What the US Has Gotten Right (And Wrong) About Public Restrooms

The United States has had a complicated love-hate relationship with public restrooms in the recent past. There’s been an ebb and flow from positive, common-sense, and effective developments in the space to ineffective, unreasonable, and uncaring policies. This back and forth has left the US with a colorful track record of some major wins and big losses. Here, we’re going to take a look at what the US has gotten right and wrong about public restrooms while looking to see what the future might hold.

The Good

Most public restrooms are free.

If you can find a public restroom, it’s almost guaranteed to be free. This seems like an obvious point to US citizens, but it’s not the case in most other places in the world. For example, most public facilities in Europe require (or request) a small payment. We owe plenty of thanks to the Committee to End Pay Toilets in America (CEPTIA) which was a pioneering force behind the move to make public restrooms across the country free to use. It’s easy to take this fact for granted, but it’s something that the US does uniquely right in the public restroom sphere.

Many businesses offer free restrooms.

Private businesses have pulled more than their weight by offering clean and accessible restrooms to anyone, not even just paying customers. This has alleviated some of the pressure governments experience to provide public restrooms. It’s a positive for the people who need a restroom in a pinch when a public option isn’t around. However, it seems this altruistic gesture might be coming at a cost as many companies are rethinking their open-bathroom policies. For example, Starbucks’ CEO recently commented that the coffee giant’s 2018 decision to allow anyone to use their restrooms is going to be restricted due to various downsides.

The Bad

There aren’t enough restrooms.

If you’ve ever had the instant need to “go” when you’re on the go, you’ve probably noticed a frightening lack of public restrooms. It’s not comforting to know there might not be a place to answer Mother Nature’s call when you’re not at home. Shockingly, there are only 8 restrooms per 100,000 people across the US. Iceland – a country roughly the size of Kentucky – has 7-times more public restrooms than America, despite having a drastically smaller population. This severe dearth of public facilities has only been exacerbated by the recent pandemic with many cities closing down restrooms while remaining reluctant to invest in new ones.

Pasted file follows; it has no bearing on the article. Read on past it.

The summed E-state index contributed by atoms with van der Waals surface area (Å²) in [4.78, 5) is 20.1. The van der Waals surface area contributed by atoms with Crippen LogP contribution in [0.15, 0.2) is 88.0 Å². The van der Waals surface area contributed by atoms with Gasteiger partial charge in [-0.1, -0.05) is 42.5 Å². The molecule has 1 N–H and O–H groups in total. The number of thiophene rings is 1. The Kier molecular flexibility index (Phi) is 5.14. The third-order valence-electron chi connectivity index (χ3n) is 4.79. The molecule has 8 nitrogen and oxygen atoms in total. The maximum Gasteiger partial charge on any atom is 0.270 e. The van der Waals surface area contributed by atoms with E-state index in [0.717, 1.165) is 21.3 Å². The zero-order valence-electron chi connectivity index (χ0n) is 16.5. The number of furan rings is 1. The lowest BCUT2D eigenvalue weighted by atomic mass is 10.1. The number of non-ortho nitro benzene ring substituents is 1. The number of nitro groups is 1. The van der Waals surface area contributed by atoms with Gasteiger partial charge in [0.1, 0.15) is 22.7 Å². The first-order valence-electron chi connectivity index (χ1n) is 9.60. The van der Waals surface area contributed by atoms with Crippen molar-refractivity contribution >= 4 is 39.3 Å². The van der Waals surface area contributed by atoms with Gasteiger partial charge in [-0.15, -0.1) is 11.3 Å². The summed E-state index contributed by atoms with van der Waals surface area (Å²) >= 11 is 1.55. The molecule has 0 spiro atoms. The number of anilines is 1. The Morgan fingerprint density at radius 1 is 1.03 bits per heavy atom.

Most facilities don’t last long.

Among city leaders, public restrooms have become synonymous with expensive and short-lived investments. This is partially due to the low-quality materials and poor design of traditional facilities. It’s not uncommon to hear of cities that put significant funds towards the development and installation of a public toilet that ends up getting ripped out a few years later because it’s no longer serviceable. For too long, cities have invested in low-standard bathrooms that fall apart quickly and rob the public of a place to go.

It’s easy to misuse public toilets.

The typical public toilet is mistakenly designed to make users as comfortable as possible which only increases the likelihood of illicit behavior. It might sound counter-intuitive, but the more privacy and accommodation a public toilet provide, the more it will be misused. It’s an age-old problem cities experience. After investing in an expensive public restroom, a slew of problems makes the facility unusable. Criminals take advantage of privacy for illegal activities such as graffiti, damage, drug use, and more.

The Future

The Portland Loo is redefining the public restroom to provide a longer-lasting, more accessible, and more cost-effective solution that solves the problems of traditional public facility options. The Loo is designed for easy maintenance, built with highly durable stainless steel, and actively deters crime. If you’re interested in learning more about how the Loo is solving the nationwide toilet problem, contact us today.